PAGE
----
While lawmakers continue to make promises to fix problems in the energy system, watchdog groups will meet in Stratford, New Haven and elsewhere this week as grass-roots efforts spread to combat electric utility rate hikes.
Brazilian President Luiz Inacio Lula da Silva blamed wealthy countries for global warming on Tuesday and said they should stop telling Brazil what to do with the Amazon rainforest.
Dire warnings from top scientists that mankind is to blame for global warming set off alarm bells everywhere -- but many of the world's churches have already "gone green" in the race to save the planet.
For Christians, Jews and Muslims, the message is the same -- mankind has "stewardship" of the earth which it has a duty to protect for future generations.
The change in strategy began when Richard Moss and Stephen Schneider—a pair of researchers dubbed the "uncertainty cops" by their peers—urged the U.N. panel of climate scientists to fortify their language with hard numbers. The mapping of phrases to percentages, they argued, would make it easier for policy-makers to apply the science and harder for skeptics to spin it.
Under the agreement, the new committee — to be chaired by Rep. Edward Markey, D-Mass. — will hold hearings and recommend legislation, but will have no authority to approve legislation. It also would expire at the end of this Congress.
BP PLC's (BP) Thunder Horse oil and gas project is due to start up by the end of 2008, the company's designate chief executive Tony Hayward said Tuesday.
BP had previously said the project wouldn't start before mid-2008.
...Hayward also said the start-up of Atlantis, another Gulf of Mexico project, is now due by the end of 2007. The company had previously said production was scheduled to start in the second half of the year. The platform's planned capacity is 200,000 barrels of oil and 180 million cubic feet of gas a day.
About Thunder Horse, Hayward said "it will happen." The project is now three years behind the original schedule.
You may have heard of the theory of "peak" oil. One of the most interesting modern books on this topic is Matthew Simmons' Twilight in The Desert; I heartily recommend this book to all subscribers. The theory of peak oil isn't that the world is literally running out of oil but that actual daily production of oil is at, or very near, a peak.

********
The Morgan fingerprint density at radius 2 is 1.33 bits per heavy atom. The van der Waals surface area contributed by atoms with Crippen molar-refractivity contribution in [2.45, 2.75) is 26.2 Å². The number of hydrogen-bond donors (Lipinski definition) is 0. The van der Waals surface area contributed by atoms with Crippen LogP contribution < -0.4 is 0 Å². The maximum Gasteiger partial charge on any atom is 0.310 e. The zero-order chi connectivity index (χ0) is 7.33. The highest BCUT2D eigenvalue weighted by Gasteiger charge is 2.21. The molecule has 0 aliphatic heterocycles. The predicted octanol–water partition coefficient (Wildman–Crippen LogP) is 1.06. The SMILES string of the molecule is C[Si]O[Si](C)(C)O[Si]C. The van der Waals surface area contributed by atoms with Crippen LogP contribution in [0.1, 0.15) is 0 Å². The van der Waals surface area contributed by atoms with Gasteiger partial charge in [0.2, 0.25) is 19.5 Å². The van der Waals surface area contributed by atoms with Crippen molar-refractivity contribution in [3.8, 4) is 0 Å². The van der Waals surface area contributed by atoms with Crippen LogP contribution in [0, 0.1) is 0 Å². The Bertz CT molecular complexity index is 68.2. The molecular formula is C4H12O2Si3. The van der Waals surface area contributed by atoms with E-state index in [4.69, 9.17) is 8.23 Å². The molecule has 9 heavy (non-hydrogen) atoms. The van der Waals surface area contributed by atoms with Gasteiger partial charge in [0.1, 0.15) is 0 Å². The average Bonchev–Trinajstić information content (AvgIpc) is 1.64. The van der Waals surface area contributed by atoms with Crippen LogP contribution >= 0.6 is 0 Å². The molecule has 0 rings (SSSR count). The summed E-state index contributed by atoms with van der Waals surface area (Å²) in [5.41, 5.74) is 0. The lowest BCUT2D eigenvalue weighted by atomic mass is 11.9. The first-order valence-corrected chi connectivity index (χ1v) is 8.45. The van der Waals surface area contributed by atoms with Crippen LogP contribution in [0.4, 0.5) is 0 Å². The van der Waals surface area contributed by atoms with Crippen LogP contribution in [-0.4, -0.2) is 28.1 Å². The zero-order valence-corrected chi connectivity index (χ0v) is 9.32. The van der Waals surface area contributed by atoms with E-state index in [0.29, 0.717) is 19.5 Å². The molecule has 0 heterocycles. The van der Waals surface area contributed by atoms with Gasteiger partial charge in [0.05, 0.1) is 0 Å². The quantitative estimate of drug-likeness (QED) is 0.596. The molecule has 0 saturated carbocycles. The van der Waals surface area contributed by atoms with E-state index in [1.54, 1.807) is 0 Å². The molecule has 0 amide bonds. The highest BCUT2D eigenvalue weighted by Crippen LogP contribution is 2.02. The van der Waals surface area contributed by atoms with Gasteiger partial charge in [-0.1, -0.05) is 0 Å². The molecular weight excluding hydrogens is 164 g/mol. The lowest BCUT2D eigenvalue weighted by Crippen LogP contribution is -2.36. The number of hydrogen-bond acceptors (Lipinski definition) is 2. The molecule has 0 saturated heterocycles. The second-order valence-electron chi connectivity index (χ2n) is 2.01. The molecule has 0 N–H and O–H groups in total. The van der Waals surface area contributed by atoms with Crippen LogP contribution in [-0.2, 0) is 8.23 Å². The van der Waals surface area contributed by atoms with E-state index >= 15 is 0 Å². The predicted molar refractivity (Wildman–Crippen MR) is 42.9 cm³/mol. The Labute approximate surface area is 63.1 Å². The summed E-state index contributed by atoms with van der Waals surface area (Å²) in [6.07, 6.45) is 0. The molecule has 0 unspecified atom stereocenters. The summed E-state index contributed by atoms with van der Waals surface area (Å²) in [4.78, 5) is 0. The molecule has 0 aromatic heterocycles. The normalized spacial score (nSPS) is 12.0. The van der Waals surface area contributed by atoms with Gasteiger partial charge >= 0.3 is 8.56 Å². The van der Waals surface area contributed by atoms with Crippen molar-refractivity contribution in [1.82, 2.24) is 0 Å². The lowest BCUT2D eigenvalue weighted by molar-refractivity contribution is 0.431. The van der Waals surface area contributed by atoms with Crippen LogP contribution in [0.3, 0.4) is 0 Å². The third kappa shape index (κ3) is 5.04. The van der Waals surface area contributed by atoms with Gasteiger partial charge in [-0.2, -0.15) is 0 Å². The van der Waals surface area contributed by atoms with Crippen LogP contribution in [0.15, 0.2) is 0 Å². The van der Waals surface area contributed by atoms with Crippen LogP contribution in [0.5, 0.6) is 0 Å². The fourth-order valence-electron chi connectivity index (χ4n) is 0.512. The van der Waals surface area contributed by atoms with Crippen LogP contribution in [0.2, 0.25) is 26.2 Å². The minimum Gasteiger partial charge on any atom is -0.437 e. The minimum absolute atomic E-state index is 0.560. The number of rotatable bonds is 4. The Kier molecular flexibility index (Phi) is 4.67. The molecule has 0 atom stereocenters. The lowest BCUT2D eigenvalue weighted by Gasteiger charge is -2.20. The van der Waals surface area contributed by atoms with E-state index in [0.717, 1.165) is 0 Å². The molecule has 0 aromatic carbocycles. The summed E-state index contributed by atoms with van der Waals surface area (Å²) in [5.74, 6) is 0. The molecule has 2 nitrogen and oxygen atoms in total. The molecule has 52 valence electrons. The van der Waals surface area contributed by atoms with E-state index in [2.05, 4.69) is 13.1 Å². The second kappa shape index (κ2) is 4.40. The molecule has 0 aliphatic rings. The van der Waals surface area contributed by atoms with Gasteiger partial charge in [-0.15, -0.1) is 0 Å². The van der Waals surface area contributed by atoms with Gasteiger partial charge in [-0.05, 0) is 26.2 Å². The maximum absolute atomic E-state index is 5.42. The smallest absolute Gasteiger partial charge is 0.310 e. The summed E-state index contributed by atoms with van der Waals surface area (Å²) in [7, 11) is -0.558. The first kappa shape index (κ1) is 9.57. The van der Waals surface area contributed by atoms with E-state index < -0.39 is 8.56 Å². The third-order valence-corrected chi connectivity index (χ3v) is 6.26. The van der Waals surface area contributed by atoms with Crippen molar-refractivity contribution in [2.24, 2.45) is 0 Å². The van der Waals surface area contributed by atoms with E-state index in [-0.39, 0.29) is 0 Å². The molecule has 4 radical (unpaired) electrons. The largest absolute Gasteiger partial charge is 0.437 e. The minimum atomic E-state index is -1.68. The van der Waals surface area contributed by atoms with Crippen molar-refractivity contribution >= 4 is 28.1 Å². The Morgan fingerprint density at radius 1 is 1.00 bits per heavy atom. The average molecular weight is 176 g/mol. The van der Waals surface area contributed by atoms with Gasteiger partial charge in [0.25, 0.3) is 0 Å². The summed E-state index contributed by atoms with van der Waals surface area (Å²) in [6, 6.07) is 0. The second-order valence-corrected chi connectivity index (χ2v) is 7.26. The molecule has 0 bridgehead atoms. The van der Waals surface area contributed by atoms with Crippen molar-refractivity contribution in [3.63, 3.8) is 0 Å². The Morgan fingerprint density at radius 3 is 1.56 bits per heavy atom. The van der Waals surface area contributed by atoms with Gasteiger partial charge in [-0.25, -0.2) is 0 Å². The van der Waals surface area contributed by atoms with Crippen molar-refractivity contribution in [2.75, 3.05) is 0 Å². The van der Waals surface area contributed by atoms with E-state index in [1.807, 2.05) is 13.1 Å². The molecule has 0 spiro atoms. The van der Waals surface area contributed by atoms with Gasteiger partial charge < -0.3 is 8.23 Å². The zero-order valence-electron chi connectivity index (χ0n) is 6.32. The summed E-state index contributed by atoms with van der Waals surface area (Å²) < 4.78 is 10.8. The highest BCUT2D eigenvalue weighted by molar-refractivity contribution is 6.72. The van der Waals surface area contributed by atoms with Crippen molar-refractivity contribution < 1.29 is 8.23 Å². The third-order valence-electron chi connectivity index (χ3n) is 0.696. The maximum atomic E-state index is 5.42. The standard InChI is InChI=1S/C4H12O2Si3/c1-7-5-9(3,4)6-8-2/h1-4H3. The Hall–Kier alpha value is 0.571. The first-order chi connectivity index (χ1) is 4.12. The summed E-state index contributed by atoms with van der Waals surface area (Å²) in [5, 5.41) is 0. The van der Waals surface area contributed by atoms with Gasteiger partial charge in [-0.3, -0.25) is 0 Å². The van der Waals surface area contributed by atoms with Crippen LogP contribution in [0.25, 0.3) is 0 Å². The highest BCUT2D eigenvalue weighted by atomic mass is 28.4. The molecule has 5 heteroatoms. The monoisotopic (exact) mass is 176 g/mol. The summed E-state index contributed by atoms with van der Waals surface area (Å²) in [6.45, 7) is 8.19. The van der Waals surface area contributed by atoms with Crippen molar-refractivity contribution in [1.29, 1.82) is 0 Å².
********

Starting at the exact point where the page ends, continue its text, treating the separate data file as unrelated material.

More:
Abu Dhabi, which controls more than 90 percent of the vast oil wealth of the United Arab Emirates (UAE), appears to have set its sights on following the example of booming Dubai.
Four people were injured, one of them suffering serious burns, in a gas pipeline rupture that caused an explosion Tuesday afternoon at an Occidental Petroleum site near Tupman in eastern Kern County.
BP on Tuesday posted a 22% profit decline in the fourth quarter and scaled back its production outlook for the coming years as it operates more slowly in an effort to avoid deadly accidents.
The European Commission has called for new car emissions to be slashed by a quarter over five years, but greens accused the EU executive of watering down its plans under pressure from German auto makers.
Any lasting solutions will have to be extremely simple, and -- because of the cost implicit in reducing the use and emissions of fossil fuels -- will also have to benefit those countries that impose them in other ways. Fortunately, there is such a solution, one that is grippingly unoriginal, requires no special knowledge of economics and is easy for any country to implement. It's called a carbon tax, and it should be applied across the board to every industry that uses fossil fuels, every home or building with a heating system, every motorist, and every public transportation system.